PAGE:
We slowly made our way into the pay through heavy rain and low visibility.  We set the hook just inside for a few hours (of course, dodging more crab pots in the rain on our way in!), then woke at sunrise to make our way through a tight channel to a protected anchorage in Bradenton, FL just ahead of the really strong front.  We had big breakfast burritos, OJ with rum, and a nice sleep!  We spent the afternoon tidying the boat, drying out our soaked gear, and relaxing.

Next step is to rest up and wait for strong N winds to abate and look at forecasts to see if a leg from here to Panama City, FL is possible by Wednesday.  So far we have gone 650 nm since Saturday--pretty good considering we had to duck inside for weather for two days.   

Thursday, December 17, 2015

North to the crabbing grounds!

After a night offshore we pulled into Marathon Wednesday afternoon to top up on fuel.  Due to a shallow stretch and warnings of many crab pots after you pass to the Gulf of Mexico side, we initially planned to anchor there and wait for daylight.  However, as we crossed under the bridge with 3 hours of daylight remaining and good visibility on the crab pot buoys, we decided to press on.  This would give us a bit of a leg up on the front coming in Friday and perhaps allow us to make Tampa.

To lessen the chance of grabbing a pot line around the prop, we set the genoa at sunset and ghosted along at ~3kts for the night. What the heck?  It was 30 miles we wouldn't get if we had anchored.  It went fairly well, though as I took the rev watch Frank reported we had slowed a bit.  About an hour into my watch I saw why--in the faint glow of the stern light I could see a line stretching behind the boat a few feet under the water.  Not trusting my eyes, I checked with the boat hook--we had a pot hooked on the rudder.  I pulled in the Genoa and tried to free it.  It seemed to work, but as I got speed on again I could tell it was still there.  I pulled in the Genoa again, this time Frank got up to see what was up.  This time I successfully scraped the boat hook down the length of the rudder while leaning off the swim platform and pop!  Up came the floats and they drifted away.  I reset the sail and got that missing knot of speed back!

As the sun rose we were only making 2.5kts good.  We doused the sail, took off all the speed, spun the boat around, checked all around for pots, lines, and buoys, and decided we were good to start the engine.  We backed for a bit just to make sure nothing was on the keel, then we were off!  If we make 7kts, we will be in Tampa ahead of the front!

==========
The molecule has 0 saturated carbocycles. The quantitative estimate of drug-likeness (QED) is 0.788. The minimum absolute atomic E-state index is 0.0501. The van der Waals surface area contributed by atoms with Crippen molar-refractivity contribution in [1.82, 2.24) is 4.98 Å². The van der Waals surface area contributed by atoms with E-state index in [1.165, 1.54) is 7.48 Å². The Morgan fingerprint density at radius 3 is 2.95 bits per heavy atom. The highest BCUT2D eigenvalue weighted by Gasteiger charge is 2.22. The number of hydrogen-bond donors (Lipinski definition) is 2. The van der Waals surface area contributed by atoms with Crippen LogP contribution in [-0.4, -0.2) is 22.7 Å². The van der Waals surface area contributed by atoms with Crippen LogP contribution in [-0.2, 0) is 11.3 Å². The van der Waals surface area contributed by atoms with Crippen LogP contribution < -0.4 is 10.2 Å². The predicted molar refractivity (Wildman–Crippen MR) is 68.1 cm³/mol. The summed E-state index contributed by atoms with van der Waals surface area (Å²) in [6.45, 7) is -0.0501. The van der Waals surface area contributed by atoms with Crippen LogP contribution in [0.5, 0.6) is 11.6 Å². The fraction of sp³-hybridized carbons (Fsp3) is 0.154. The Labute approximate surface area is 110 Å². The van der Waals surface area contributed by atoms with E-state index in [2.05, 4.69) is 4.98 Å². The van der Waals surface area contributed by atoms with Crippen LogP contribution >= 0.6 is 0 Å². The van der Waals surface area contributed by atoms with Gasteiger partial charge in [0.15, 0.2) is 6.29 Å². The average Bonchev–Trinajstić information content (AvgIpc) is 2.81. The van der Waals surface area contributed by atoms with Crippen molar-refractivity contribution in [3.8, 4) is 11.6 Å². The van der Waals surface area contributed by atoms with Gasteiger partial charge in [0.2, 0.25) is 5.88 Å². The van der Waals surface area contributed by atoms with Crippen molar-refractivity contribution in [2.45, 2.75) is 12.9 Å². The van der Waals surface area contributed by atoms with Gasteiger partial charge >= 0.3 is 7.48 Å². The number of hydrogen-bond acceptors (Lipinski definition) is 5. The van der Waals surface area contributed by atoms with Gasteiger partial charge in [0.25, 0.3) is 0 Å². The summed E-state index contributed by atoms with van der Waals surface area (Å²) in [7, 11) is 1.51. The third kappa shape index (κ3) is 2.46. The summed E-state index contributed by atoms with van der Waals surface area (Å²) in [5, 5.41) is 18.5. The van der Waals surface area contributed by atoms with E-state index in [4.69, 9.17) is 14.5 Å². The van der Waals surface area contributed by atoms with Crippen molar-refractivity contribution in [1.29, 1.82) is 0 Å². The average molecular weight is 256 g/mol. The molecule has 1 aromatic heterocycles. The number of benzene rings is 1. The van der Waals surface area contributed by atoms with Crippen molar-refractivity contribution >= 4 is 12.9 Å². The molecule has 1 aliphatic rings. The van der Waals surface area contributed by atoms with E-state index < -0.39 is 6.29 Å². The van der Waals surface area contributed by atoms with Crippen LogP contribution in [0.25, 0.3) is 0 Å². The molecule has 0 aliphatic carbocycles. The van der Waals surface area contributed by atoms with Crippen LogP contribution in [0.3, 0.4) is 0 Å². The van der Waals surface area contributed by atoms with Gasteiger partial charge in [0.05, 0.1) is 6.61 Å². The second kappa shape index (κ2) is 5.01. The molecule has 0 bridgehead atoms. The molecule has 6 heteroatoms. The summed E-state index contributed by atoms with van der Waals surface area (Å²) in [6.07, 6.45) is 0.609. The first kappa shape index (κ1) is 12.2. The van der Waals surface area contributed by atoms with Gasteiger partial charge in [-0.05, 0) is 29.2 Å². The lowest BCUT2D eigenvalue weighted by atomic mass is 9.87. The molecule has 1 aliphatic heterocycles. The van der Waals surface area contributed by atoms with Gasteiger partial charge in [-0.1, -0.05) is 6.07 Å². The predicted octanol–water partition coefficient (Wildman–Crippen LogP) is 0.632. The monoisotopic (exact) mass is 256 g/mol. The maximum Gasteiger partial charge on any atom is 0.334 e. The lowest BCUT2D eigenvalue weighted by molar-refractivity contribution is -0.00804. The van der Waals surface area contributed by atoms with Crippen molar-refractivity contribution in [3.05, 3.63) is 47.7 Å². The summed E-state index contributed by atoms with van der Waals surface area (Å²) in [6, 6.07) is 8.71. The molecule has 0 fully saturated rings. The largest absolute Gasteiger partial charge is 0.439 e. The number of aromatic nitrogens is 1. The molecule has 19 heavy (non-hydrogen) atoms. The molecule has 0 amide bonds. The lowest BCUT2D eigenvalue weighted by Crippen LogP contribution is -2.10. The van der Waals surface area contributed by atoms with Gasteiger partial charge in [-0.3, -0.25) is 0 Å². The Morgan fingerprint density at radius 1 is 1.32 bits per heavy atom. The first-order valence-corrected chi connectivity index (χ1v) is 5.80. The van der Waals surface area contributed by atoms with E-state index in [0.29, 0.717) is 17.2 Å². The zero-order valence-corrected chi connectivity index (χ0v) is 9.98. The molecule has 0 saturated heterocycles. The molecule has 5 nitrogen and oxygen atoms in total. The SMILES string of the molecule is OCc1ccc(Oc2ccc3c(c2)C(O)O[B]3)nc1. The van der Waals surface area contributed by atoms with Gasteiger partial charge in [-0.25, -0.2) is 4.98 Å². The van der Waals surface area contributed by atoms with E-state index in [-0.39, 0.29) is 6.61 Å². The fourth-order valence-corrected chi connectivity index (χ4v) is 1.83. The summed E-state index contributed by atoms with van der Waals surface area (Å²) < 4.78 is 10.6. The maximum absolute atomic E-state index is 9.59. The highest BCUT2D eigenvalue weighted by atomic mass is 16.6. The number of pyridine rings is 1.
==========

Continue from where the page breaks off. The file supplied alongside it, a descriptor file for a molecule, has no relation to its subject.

Watches have been stressful, dodging line after line of pots.  If this keeps up we may have to sail after dark.  We still think we can meet our timeline if it comes to that.  As Frank turned the watch over to me he set a fishing line.  About 2 hours later I was enjoying the company of some dolphins.  I had just turned off the auto pilot to dodge more pots when the line took off.  No rest for the Skipper!  He pulled this little tunnie in on his hand line! Dinner!

Tuesday, December 15, 2015

Offshore basics

"Wow, you guys are heading offshore.  Will you be safe?"  Thanks for that question, friends and followers of the blog!  We have spent a lot of money on safety gear we hope to never use--a life raft and an Emergency Position Indicating Radio Beacon (EPIRB)--and set ourselves up with a bit more gear when we are on deck.

Here I am modeling our Mustang auto-inflating PFDs. We wear them with leg straps and safety tethers.

The safety tether clips into strong points around the boat, or to Jack lines if we have to head to the bow for anything.  Here I am clipped in at the helm.

But that's not all!  When you're on watch you carry a few more things, like our floating, handheld VHF radio (a watch turnover item) and this nifty pouch full of survival gear!

Inside the pouch is a knife, signal mirror, emergency blanket, dye marker, flare, and another watch turnover item, the Personal Locator Beacon (PLB, we only have 1 so we have to share!).  The EPIRB stays with the boat, the PLB stays with the person.

That should cover the wave tops on that topic!  Here we are, 3 miles east of Palm Beach, FL, heading out for a few nights off shore!

Monday, December 14, 2015

Patrick AFB to St. Lucie River

Winds stayed from the south today, so we stuck with the ICW to at least make some progress.  It made for a pretty chill day...I made a "fancy" breakfast of sausage and egg burritos, we knocked out some chores, and even got a nice visit from dolphins near Fort Pierce.